The property tax would raise less money for behavioral health than the county sales tax proposal, but it wasn’t intended to develop a crisis center as big as that in the county plan, MacConnell said. Justice Matters also proposes an existing building be renovated to serve as a crisis center as a cost-saving measure.

Furthermore, the $4.2 million in annual revenue county voters approved should be seen as a down payment on a crisis center that would attract other partners benefiting from such a facility, MacConnell said.

Justice Matters’ proposal would offer emergency mental health intervention on a regional scope, unlike the county plan, MacConnell said. It would make available psychiatric emergency care for patients from Franklin, Jefferson and Miami counties, which do not currently have that option available for their residents. The Kansas Department of Aging and Disability Services encourages the regional approach to mental health crisis centers, and it has made grants available to centers being developed in Saline and Riley counties, he said.

Lawrence Memorial Hospital should also be asked to contribute to the capital cost of the crisis center because it would save money when it no longer had to provide psychiatric care in its emergency room, MacConnell said.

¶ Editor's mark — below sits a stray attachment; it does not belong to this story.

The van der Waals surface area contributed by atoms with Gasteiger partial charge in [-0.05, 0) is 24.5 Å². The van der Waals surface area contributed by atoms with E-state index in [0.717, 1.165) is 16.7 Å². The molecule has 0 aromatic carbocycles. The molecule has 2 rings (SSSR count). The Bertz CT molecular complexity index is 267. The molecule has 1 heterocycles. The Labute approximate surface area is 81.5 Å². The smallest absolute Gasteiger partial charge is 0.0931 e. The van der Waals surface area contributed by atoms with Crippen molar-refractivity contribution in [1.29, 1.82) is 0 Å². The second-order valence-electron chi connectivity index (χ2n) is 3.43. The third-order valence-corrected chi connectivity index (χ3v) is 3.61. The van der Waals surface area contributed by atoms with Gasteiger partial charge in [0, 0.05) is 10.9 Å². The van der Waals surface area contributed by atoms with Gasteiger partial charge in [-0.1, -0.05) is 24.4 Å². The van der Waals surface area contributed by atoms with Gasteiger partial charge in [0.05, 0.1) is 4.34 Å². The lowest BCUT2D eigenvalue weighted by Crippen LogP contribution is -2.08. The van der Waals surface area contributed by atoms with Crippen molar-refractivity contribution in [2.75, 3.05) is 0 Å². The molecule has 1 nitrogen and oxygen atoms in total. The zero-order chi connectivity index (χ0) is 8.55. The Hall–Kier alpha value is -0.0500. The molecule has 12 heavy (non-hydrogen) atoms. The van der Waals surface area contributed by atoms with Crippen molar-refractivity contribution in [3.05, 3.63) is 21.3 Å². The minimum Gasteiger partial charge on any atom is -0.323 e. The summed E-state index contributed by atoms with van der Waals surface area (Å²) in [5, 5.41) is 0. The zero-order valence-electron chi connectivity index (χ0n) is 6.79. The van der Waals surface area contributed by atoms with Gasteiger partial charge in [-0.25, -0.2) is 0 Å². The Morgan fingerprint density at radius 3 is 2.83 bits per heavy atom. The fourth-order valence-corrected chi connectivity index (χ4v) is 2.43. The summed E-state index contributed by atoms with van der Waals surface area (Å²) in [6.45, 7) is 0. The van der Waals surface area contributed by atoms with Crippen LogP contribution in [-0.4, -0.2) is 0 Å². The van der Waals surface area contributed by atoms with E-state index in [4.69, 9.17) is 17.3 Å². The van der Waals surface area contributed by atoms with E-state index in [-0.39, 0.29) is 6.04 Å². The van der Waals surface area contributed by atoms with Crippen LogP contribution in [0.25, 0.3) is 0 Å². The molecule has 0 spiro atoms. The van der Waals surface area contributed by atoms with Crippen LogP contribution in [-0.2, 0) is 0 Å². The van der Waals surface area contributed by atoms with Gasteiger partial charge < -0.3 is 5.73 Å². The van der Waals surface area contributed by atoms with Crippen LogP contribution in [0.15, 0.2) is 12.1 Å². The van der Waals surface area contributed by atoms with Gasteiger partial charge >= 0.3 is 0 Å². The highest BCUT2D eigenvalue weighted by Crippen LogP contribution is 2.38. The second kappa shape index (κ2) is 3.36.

Douglas County Commission Chair Nancy Thellman said it was difficult to comment on a proposal that asked much of the county but was never presented to commissioners. However, the math in the proposal appeared to greatly reduce the scope of the county plan, she said.

“It sounds like Justice Matters is only interested in a crisis center, so maybe that’s why,” she said. “But if a crisis center is all you do, then you’re just creating another revolving door. The county’s plan is more comprehensive, going beyond crisis care to prevention, recovery and even special housing.”

The county’s plan was developed after years of study and with the involvement of LMH and behavioral health partners Bert Nash Community Mental Health Center, DCCCA, Heartland Community Health Center and Heartland Regional Alcohol and Drug Assessment Center, Thellman said. Justice Matters members praised the county's behavioral health ballot initiatives when they were presented earlier this year, she said.

“I guess Justice Matters’ inability to get past their distaste for an expanded county jail is what’s driving this,” she said. “The county’s plan is well-vetted, comprehensive and right-sized for the community. Ultimately, it will be up to folks in Douglas County to say who they want leading the way on this — the County Commission or Justice Matters.”

Douglas County Administrator Craig Weinaug said the reliance on contributions from other counties to help with the crisis center was premature and speculative. County commissions in those counties faced the same conflicting budget priorities and tax lid constraints that the Douglas County Commission has confronted, and there was no guarantee they would agree to any arrangement. At the very least, the Justice Matters plan would delay the opening of any crisis center as other counties went through the same lengthy review processes as Douglas County commissioners undertook in developing their plan, he said.